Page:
The second dataset, described here as the ZP/NiO dataset, also involves a two-slice sample that has been previously published (Huang et al., 2019[Huang, X., Yan, H., He, Y., Ge, M., Öztürk, H., Fang, Y.-L. L., Ha, S., Lin, M., Lu, M., Nazaretski, E., Robinson, I. K. & Chu, Y. S. (2019). Acta Cryst. A75, 336-341.]). In this case, Au zone plate structures and NiO particles are deposited on both sides of a 500 nm-thick silicon nitride membrane. The beam energy and transverse resolution on the first slice are 12 keV and 8.7 nm, giving zDoF = 3.9 µm. Hence, the slice spacing is just about 0.13 of the DoF.

3. Results

3.1. Large-spacing separation for Au/NiO data

The crosstalk-contaminated slice images of the Au/NiO dataset were reconstructed using an adaptive momentum based algorithm in a tool we developed called Adorym (Du et al., 2020b[Du, M., Kandel, S., Deng, J., Huang, X., Demortiere, A., Nguyen, T. T., Tucoulou, R., De Andrade, V., Jin, Q. & Jacobsen, C. (2020b). Opt. Express, 29, 10000-10035.]). The phase retrieval was initialized using Gaussian randoms, without using the XRF data. Because the slice spacing is 3.6 times larger than zDoF, our multislice reconstruction algorithm is able to provide reconstructions of both slices with the `true' features of each slice resolved sharply, but they also exhibit obvious ghost features due to the crosstalk. Next, we cropped a 272 × 272 pixel area that has full probe overlap from each slice [Fig. 3[link](a)], and passed the slices to DDIP as I1 0 and I2 0.

We performed five test runs with f1/2 set to use either shallow DIPs or single filters for f1/2, and with different values of γexcl. Each parameter combination was run for 10000 epochs. When using shallow DIPs for f1/2, the peak GPU memory usage was 439 MB, and each run took around 30 min to complete. The results are shown in Figs. 3[link](b)–3(f), where the final values of α1 and α2 are indicated at the top right corners of the corresponding subplots as α1|α2. The dynamic range of all plots is set to [μ − 4σ,  μ + 4σ], with μ and σ being the image mean and standard deviation.

Since the ghost image on slice 1 of the NiO particle (which is in fact on slice 2) is very blurry, it appears like a subtle change in the image background. Under all tested parameter settings, DDIP barely affected the presence of this faint region. This can be explained by the nature of deep image priors: as noted by Gandelsman et al. (2018[Gandelsman, Y., Shocher, A. & Irani, M. (2018). arXiv:1812.00467.]), generative neural networks tend to generate images that have a smaller empirical entropy across its local patches; in other words, the generated images tend to have `strong internal self-similarity'. Since the ghost feature on slice 1 is very smooth, it is hard for DIPs to exclude it from the generated image. However, the ghost features on slice 2 are sharp and have a much higher variance. They make the local patches of the image more complicated and more `unlike' each other, so DIP tends to generate images that are free of these artifacts. Therefore, the improvement of slice 2 is obvious. The effect on slice 2 is also largely dependent on γexcl regardless of whether f1/2 is set to use shallow DIPs or single filters. When using single filters for f1/2, the setting of γexcl = 0.5 can provide an apparent mitigation of the crosstalk coming from slice 1, where the sharpness and contrast of the ghost Au particles are greatly reduced. Increasing γexcl to 1.0 suppresses the ghost features even further, but it also starts to destroy details in the `true image' of the NiO particle. In particular, the regions in the NiO particle that overlap with ghost Au particles are severely smeared. Given such high values of γexcl, the correlation of gradients is over-penalized and the algorithm tends to reduce the spatial gradient of slice 2 at the overlapping regions to 0, resulting in flattened areas.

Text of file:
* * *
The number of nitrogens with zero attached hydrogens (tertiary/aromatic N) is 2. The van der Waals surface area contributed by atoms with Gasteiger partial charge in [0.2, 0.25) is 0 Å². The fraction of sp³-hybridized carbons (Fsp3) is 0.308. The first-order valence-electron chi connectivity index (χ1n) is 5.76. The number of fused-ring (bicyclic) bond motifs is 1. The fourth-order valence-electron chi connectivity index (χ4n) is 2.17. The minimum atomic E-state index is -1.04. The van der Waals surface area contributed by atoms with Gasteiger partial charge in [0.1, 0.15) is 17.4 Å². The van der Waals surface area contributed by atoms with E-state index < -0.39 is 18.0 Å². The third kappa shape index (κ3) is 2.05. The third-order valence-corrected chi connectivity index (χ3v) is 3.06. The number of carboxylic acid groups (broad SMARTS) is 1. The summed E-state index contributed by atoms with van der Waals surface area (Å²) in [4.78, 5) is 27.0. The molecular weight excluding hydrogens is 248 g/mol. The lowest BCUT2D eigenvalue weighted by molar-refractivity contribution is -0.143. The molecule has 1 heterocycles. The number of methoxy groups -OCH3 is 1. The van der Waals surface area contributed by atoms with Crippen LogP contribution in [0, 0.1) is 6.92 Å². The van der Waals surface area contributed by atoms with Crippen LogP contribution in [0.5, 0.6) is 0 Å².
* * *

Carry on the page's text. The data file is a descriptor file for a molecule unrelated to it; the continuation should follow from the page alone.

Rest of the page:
Improved results are obtained when we switch f1/2 to use shallow DIPs. In Fig. 3[link](d), when γexcl = 0.1, the crosstalk suppression on slice 2 is nearly as effective as for Fig. 3[link](b) with single filters and γexcl = 0.5. Increasing γexcl to 0.2 slightly enhances the suppression effect, surpassing the efficacy of Fig. 3[link](c) with single filters and γexcl = 1.0. Moreover, comparing Figs. 3[link](c) and 3[link](e) reveals that using shallow DIPs leads to much better preserved high-frequency details in the NiO particle. This is an expected improvement, as the multi-scale filtering with skip connections in the shallow DIPs better describes the band loss of ghost features than single filters. If one increases γexcl further to 0.4, however, the images would start to lose high-frequency details as well.